Progressives in Congress continue to fight for this policy, but they are lucid about the chances of passing an extension with the weakest of majorities in the Senate.

“In terms of the way forward, I’d like to say yes, but at this point I don’t see it and I haven’t heard a lot of conversations about how to get there,” the progressive MP said. Cori Bush, who noted that many of her constituents were “devastated” when the payments ended.

If the policy is not restored, it could deal another blow to the Democrats already dark prospects for the midterm elections. Republicans are currently favored to regain control of the House, and the failure to pass the Build Back Better Act – and in particular the extension of the expanded child tax credit – could make voters even less inclined to re-elect Democrats.

Party leaders have tried to cast Congress’ failure to extend payments as a reflection on Republicans. Chris Taylor, spokesman for the Democratic Congressional Campaign Committee, noted that no Republicans supported the US bailout, which kicked off the monthly payment.

“We’re going to make sure the record is clear for voters: House Democrats delivered for families when the going got tough,” Taylor said. “All Republicans in Congress voted against helping your family.”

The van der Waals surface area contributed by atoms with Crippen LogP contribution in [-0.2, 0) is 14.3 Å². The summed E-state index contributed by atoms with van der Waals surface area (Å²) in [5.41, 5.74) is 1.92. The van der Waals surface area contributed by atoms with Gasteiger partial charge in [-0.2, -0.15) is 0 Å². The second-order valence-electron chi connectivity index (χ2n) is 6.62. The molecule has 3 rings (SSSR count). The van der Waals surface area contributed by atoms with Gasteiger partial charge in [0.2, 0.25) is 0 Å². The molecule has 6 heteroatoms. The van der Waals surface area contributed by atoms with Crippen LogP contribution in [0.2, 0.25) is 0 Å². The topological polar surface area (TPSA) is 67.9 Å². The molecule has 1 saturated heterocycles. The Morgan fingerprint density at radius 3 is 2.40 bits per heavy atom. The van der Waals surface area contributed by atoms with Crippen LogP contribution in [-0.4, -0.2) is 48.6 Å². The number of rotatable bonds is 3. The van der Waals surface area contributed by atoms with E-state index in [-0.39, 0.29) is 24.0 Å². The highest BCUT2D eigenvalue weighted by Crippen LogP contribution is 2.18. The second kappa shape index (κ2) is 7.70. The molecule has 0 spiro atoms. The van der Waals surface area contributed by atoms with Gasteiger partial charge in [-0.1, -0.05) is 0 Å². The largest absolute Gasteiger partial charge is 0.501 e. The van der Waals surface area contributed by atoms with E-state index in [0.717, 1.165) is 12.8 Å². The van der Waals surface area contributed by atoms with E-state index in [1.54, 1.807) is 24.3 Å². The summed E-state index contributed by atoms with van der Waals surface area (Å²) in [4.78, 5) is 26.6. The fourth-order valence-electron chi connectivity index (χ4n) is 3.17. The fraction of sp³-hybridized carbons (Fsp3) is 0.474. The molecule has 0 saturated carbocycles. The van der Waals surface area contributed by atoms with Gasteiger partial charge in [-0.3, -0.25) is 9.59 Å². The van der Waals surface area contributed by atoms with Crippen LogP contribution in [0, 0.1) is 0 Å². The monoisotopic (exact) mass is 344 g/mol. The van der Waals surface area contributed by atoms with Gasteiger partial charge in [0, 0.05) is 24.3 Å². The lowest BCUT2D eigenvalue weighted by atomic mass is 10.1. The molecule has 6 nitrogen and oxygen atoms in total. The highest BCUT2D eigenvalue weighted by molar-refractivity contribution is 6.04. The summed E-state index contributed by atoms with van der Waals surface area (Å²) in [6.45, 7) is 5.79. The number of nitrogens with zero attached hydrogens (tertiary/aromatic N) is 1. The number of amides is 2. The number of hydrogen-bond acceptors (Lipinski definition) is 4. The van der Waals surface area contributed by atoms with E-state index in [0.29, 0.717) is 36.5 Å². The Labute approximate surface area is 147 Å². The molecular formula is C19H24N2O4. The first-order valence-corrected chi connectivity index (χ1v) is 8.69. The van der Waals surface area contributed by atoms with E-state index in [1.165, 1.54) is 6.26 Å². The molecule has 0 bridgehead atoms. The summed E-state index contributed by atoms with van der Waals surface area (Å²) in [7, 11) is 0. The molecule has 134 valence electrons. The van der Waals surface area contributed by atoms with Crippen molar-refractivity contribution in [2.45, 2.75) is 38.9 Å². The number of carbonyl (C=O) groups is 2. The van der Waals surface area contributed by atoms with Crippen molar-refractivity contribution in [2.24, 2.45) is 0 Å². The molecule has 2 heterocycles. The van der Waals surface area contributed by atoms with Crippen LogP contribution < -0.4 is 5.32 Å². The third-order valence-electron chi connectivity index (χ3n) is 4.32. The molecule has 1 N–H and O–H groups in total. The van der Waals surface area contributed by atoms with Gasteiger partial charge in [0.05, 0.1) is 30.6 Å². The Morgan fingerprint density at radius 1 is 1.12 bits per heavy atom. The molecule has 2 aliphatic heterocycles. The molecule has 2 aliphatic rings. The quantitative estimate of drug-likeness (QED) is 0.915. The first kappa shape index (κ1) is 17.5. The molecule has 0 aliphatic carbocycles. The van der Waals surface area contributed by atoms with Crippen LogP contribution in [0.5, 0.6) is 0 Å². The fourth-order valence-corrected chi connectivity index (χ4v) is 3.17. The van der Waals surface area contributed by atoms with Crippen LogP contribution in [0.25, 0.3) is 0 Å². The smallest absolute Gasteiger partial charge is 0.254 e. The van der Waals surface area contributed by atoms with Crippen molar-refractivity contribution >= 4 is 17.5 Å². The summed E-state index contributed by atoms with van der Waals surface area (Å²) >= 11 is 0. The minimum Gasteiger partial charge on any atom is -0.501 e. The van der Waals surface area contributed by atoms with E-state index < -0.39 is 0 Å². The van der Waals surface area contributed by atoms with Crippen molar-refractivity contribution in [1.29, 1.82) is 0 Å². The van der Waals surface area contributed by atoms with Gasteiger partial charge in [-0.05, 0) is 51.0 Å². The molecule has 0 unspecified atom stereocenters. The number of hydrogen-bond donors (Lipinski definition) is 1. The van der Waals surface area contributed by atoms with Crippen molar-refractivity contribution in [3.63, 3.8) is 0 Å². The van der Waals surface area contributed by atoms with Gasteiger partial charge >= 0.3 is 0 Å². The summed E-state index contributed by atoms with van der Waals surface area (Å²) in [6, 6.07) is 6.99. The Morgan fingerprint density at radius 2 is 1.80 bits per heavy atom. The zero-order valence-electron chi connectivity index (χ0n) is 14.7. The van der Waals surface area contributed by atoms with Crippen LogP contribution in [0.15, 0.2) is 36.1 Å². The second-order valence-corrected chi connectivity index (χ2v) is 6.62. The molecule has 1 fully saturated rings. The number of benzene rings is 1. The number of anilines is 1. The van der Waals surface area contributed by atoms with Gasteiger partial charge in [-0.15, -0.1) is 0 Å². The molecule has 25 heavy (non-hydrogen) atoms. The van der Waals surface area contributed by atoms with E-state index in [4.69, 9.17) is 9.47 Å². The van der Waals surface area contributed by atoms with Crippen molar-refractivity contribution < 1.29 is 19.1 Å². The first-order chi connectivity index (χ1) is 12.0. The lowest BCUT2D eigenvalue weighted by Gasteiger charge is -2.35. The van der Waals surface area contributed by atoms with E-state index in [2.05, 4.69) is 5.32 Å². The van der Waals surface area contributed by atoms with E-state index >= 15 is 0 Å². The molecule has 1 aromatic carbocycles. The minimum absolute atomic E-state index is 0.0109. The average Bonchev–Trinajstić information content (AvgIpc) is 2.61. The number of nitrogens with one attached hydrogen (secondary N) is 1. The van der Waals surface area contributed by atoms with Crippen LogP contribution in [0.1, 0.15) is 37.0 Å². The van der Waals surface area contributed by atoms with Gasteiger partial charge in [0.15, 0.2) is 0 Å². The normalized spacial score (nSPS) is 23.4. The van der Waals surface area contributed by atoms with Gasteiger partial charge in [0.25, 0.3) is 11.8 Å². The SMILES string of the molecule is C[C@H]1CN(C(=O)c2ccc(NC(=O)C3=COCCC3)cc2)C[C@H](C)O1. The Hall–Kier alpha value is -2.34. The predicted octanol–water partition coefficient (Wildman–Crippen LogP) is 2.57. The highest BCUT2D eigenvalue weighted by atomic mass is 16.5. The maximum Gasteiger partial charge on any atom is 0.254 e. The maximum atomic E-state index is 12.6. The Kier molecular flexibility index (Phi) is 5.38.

With the Build Back Better Act stalled, progressives are also trying to find other ways to help families in financial difficulty. On Thursday, the Congressional Progressive Caucus released a list of executive orders Biden should sign to advance the Democrats’ political agenda. The list includes demands to cut prescription drug costs, expand overtime eligibility and forgive federal student loan debt, among other suggestions.

Jayapal promised progressives would continue to push for passage of the Build Back Better Act, including an extension of the expanded child tax credit. But she argued that the proposed executive orders represent a solid starting point for helping average Americans’ monthly budgets, which in turn could boost Democrats’ chances in the medium term.

“We need to make sure that we address rising housing costs, child care costs, gas prices and all the things that we see right now – and that we take care of this for marginalized people,” Jayapal said Thursday. “Let’s quickly bring some relief to people. And yes, everything we do between now and November helps us.